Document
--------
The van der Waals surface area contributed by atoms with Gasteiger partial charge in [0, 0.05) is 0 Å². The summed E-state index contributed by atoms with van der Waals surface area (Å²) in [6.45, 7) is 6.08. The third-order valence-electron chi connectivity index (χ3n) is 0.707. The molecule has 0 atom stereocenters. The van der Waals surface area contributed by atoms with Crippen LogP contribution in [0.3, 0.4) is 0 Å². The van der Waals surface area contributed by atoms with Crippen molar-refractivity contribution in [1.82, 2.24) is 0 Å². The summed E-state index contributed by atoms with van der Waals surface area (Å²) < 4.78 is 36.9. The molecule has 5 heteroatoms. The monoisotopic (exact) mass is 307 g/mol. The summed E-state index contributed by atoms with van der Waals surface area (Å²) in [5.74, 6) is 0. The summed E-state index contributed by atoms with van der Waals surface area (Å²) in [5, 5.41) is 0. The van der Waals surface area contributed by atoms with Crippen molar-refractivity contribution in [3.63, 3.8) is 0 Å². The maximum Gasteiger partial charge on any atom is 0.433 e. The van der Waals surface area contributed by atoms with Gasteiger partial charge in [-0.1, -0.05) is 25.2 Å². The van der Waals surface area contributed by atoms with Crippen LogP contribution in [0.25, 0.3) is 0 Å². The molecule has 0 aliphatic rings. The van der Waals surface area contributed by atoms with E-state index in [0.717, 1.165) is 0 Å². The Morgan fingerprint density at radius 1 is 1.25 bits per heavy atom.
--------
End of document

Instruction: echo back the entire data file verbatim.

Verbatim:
The van der Waals surface area contributed by atoms with Gasteiger partial charge in [0, 0.05) is 0 Å². The summed E-state index contributed by atoms with van der Waals surface area (Å²) in [6.45, 7) is 6.08. The third-order valence-electron chi connectivity index (χ3n) is 0.707. The molecule has 0 atom stereocenters. The van der Waals surface area contributed by atoms with Crippen LogP contribution in [0.3, 0.4) is 0 Å². The van der Waals surface area contributed by atoms with Crippen molar-refractivity contribution in [1.82, 2.24) is 0 Å². The summed E-state index contributed by atoms with van der Waals surface area (Å²) < 4.78 is 36.9. The molecule has 5 heteroatoms. The monoisotopic (exact) mass is 307 g/mol. The summed E-state index contributed by atoms with van der Waals surface area (Å²) in [5.74, 6) is 0. The summed E-state index contributed by atoms with van der Waals surface area (Å²) in [5, 5.41) is 0. The van der Waals surface area contributed by atoms with Crippen molar-refractivity contribution in [3.63, 3.8) is 0 Å². The maximum Gasteiger partial charge on any atom is 0.433 e. The van der Waals surface area contributed by atoms with Gasteiger partial charge in [-0.1, -0.05) is 25.2 Å². The van der Waals surface area contributed by atoms with Crippen LogP contribution in [0.25, 0.3) is 0 Å². The molecule has 0 aliphatic rings. The van der Waals surface area contributed by atoms with E-state index in [0.717, 1.165) is 0 Å². The Morgan fingerprint density at radius 1 is 1.25 bits per heavy atom.